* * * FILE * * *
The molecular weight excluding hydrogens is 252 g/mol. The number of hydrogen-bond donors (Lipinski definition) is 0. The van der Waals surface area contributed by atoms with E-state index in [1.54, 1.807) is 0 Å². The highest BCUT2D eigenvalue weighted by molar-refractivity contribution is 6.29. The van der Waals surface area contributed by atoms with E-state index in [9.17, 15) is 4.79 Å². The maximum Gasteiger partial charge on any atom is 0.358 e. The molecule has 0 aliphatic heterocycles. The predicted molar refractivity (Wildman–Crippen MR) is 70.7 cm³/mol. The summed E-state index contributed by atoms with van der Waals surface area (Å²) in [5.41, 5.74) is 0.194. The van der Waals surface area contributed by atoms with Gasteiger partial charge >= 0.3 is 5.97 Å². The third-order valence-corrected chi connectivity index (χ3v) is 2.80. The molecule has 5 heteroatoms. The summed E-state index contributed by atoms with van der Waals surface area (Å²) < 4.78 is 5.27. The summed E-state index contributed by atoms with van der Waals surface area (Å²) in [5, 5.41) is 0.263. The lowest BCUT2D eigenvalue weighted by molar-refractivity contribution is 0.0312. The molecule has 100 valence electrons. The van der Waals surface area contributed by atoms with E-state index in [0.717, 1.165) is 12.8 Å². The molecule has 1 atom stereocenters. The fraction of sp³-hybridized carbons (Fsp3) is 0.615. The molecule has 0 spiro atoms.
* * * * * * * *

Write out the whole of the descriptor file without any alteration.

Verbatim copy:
The molecular weight excluding hydrogens is 252 g/mol. The number of hydrogen-bond donors (Lipinski definition) is 0. The van der Waals surface area contributed by atoms with E-state index in [1.54, 1.807) is 0 Å². The highest BCUT2D eigenvalue weighted by molar-refractivity contribution is 6.29. The van der Waals surface area contributed by atoms with E-state index in [9.17, 15) is 4.79 Å². The maximum Gasteiger partial charge on any atom is 0.358 e. The molecule has 0 aliphatic heterocycles. The predicted molar refractivity (Wildman–Crippen MR) is 70.7 cm³/mol. The summed E-state index contributed by atoms with van der Waals surface area (Å²) in [5.41, 5.74) is 0.194. The van der Waals surface area contributed by atoms with Gasteiger partial charge >= 0.3 is 5.97 Å². The third-order valence-corrected chi connectivity index (χ3v) is 2.80. The molecule has 5 heteroatoms. The summed E-state index contributed by atoms with van der Waals surface area (Å²) < 4.78 is 5.27. The summed E-state index contributed by atoms with van der Waals surface area (Å²) in [5, 5.41) is 0.263. The lowest BCUT2D eigenvalue weighted by molar-refractivity contribution is 0.0312. The molecule has 100 valence electrons. The van der Waals surface area contributed by atoms with E-state index in [0.717, 1.165) is 12.8 Å². The molecule has 1 atom stereocenters. The fraction of sp³-hybridized carbons (Fsp3) is 0.615. The molecule has 0 spiro atoms.